1. A Brussels childhood and adolescence

Jacques Brel was born in Brussels on 8 April 1929. He was the younger of two sons.
He always had the impression that his childhood had been very static, dull and silent.  He evoked this climate of boredom in his song ‘Mon enfance’.  He did very badly at school and so, in 1947, he began work in the family cardboard business, Vanneste and Brel.  He did not like his new job.  He was bored.  He soon looked for another occupation.  He threw himself into the benevolent activities of a youth movement called ‘La Franche Cordée’, which gave him the opportunity to perform his first songs.  

2. A début in the music world

On 17 February 1953, Jacques Brel recorded a single in Brussels.  It was this first record that put him in contact with Jacques Canetti, manager of the famous Paris cabaret ‘Les Trois Baudets’.  His Paris début proved difficult.  He tried not only to make a name for himself but also just to survive in the music world.  Little by little, he managed.  In 1954, he appeared at Olympia as a support act.  In 1956, Jacques Brel received the Charles Cros award for his song ‘Quand on n’a que l’amour’.  In 1959, he recorded his fourth album and brought the house down at Bobino with ‘Ne me quitte pas’.  Jacques Brel jolted his audience, both troubling and charming them at the same time.  His songs are about life and concern us all.  His fans realised this and recognised in Brel a truly extraordinary singer – a star was born.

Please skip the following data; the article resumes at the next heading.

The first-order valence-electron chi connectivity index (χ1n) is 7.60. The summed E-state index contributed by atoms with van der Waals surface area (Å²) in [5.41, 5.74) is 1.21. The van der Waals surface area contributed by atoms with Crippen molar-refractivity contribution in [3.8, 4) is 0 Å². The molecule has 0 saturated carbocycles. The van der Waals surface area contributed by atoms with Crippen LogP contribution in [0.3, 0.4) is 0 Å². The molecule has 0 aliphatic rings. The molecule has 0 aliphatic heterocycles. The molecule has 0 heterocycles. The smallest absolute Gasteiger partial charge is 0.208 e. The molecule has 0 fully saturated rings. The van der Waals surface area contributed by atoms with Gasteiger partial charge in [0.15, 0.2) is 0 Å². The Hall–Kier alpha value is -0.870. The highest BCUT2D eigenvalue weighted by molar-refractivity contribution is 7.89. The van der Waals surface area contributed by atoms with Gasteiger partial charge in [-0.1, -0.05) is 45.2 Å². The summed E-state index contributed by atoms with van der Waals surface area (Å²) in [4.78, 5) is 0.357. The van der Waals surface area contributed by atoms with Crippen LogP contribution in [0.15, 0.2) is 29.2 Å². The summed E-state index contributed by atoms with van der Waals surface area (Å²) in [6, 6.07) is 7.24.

3.  A star is born

Jacques Brel soon saw his name becoming bigger on the playbills. His concert tours took him all over Belgium and France but also further afield – to Canada, Morocco, Tunisia, Lebanon, Israel…
In 1961, he brought the house down at Olympia, where he was top of the bill for the first time.  Jacques Brel’s life became a constant race against the clock.  He never stopped.  But, inevitably, it all eventually became routine, so Jacques decided to stop this life of world tours.  He no longer wanted to do concerts.  He wanted time to do something else, to dream, to become a beginner all over again.  He made his decision during the summer of 1966.  Jacques Brel honoured his existing contracts up until May 1967 and took on no new contracts.  He completed his final tour in Roubaix in northern France.
During the summer of 1967, he shot his first feature film as an actor in André Cayatte’s ‘Les risques du métier’. 

4. 'L’Homme de la Mancha'